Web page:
To put it in a different way, sarva dharma samabhava or sadbhava is a necessary but insufficient condition for the flourishing of secularism in India. Let me suggest why.
Secularism as a concept that must be put to work all the time consists of two robust principles. The first is that people belonging to all faiths and social sections and to both sexes are absolutely equal before the Constitution, the law, and the state. There shall be no discrimination against anyone on grounds of religion, caste, race, ethnicity, language, and gender. This is what the Constitution of India mandates through several provisions. The constitutional guarantee of the special rights of religious and linguistic minorities is an extension of this equality-and-fairness principle. The abolition of untouchability and the exceptions to the non-discrimination rule made to safeguard compensatory discrimination in favour of the Scheduled Castes, the Scheduled Tribes, and also the socially and educationally backward classes are meant as devices to secure the integration of historically disadvantaged groups of people and their access to fair equality of opportunity.
Secularism as the equality-and-fairness principle must be based on justice if it is to survive and flourish. The unmet demand for justice in India has many dimensions – the constitutional-political, the social, the economic, gender, and so on. Discrimination and the denial of elementary justice in these dimensions weaken and sap the practice of secularism. Revivalism, traditionalist attitudes to women, caste, and social hierarchy, belief in Sanatana Dharma and Manu Dharma work against secularism primarily by denying justice to the victim sections, the losers, in the population.
Hindu Rashtra ideology flagrantly denies this equality-fairness-and-justice principle. It does this crudely through spraying anti-Muslim venom into society and, at a more sophisticated level, by advocating the value of ‘positive secularism’. Positive secularism as a political mobilization strategy needs the disguise of nationalism, or rather pseudo-nationalism, in order to gain legitimacy. Defining many-hued Indian civilization, and all Indians, as ‘Hindu’ (in a ‘cultural sense’), legitimizing Hindutva, pushing the validity of majoritarianism as an imperative of electoral democracy, and calling for an authoritarian ‘national unity’ and ‘patriotism’ on this reactionary and deeply divisive basis is what pseudo-nationalism seeks to achieve for the communalists.
But the second principle of secularism is even more important in the present context where major institutions are sought to be restructured. Although constitutionally and legally mandated, this principle is honoured flagrantly in the breach. This principle is that religion shall not be inducted into politics, that it shall not be exploited for political gain. The Constituent Assembly adopted a resolution in 1948 mandating this, and both the electoral and criminal laws have provisions in support of the principle. On March 11, 1994, a nine-member bench of the Supreme Court of India full-throatedly upheld the principle in its judgment in what has come to be known as the Bommai case.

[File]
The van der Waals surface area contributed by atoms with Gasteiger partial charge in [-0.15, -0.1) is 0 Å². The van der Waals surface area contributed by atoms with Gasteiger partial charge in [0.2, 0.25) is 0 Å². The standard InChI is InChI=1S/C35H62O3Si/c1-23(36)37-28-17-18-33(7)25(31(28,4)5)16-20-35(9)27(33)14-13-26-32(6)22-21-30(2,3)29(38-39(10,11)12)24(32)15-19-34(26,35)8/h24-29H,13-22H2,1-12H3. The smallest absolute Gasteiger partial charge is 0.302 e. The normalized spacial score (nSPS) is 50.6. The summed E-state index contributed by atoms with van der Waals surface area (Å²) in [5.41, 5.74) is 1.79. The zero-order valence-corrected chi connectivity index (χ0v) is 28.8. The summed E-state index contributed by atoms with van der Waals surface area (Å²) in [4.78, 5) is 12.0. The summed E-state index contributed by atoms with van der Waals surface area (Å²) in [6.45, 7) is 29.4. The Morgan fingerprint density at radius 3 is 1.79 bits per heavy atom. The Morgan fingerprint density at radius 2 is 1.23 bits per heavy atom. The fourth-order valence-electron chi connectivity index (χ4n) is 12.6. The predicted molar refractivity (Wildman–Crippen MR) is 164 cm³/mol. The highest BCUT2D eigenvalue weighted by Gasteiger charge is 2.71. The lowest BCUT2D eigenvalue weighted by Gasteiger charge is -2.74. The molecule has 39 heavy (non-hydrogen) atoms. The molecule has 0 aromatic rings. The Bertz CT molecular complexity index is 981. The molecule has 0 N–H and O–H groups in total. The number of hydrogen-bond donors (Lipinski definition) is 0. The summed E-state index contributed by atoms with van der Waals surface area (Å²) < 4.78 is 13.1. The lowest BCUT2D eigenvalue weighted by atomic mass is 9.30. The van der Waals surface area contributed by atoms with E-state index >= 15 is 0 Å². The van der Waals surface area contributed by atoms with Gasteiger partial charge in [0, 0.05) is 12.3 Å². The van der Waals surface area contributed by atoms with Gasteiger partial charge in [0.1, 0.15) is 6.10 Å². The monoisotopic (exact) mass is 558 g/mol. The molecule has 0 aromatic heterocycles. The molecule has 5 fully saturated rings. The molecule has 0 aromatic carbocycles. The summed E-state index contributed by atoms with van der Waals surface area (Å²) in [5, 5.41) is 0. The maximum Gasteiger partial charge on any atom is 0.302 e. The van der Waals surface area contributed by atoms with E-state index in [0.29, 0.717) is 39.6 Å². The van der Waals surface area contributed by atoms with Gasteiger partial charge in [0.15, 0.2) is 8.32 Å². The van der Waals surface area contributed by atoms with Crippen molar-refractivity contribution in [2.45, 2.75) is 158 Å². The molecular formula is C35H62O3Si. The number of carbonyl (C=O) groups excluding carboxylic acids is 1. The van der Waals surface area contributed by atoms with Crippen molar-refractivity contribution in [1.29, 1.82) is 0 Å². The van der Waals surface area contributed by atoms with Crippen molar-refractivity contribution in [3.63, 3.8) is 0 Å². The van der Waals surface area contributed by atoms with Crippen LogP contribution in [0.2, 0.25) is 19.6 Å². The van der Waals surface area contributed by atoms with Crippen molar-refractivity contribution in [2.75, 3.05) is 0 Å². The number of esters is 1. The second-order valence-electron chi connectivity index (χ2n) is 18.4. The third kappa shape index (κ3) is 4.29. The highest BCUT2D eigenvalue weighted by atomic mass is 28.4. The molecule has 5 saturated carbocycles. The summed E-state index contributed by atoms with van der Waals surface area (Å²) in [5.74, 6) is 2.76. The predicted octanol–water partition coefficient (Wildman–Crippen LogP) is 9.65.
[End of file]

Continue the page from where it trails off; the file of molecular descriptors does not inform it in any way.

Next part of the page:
It is important to recognize that communalism in India is of diverse origin and content. It is not the monopoly of any one community. There is majority communalism and minority communalism and they feed on each other. Jihadism, which used to be regarded as a fringe phenomenon, has come to centre stage from time to time in recent decades. Often employing terror as a weapon, it has taken a heavy toll of human lives, livelihood, and welfare. And what is more, it strengthens the ideology of the Hindu Right.
The fight against communalism and religious fundamentalism, fanaticism, and extremism cannot be successful unless it is deeply rooted in reason and unless a scientific temper can be developed among the mass of the population. Communalism feeds on the most reactionary and harmful forms of superstition, obscurantism, pseudo-science, charlatanism, quackery, and hard-core criminality in religious guise. Even the Indian Science Congress has fallen victim to these obscurantist elements. It was not for nothing that Nobel laureate Professor Venkatraman Ramakrishnan went on record to say: “I attended one day and very little science was discussed. It was a circus. I find that it’s an organization where very little science is discussed. I will never attend another science congress in my life.” I don’t have to elaborate on the critical importance of fighting obscurantism, superstition, and anti-science because this is the aspect of the challenge that Dr. Dabholkar’s writings and life-work addressed tirelessly, effectively, and heroically.
( N. Ram is the Chairman of The Hindu publishing group. He was the editor of The Hindu for 9 years & editor of Frontline for 12 years )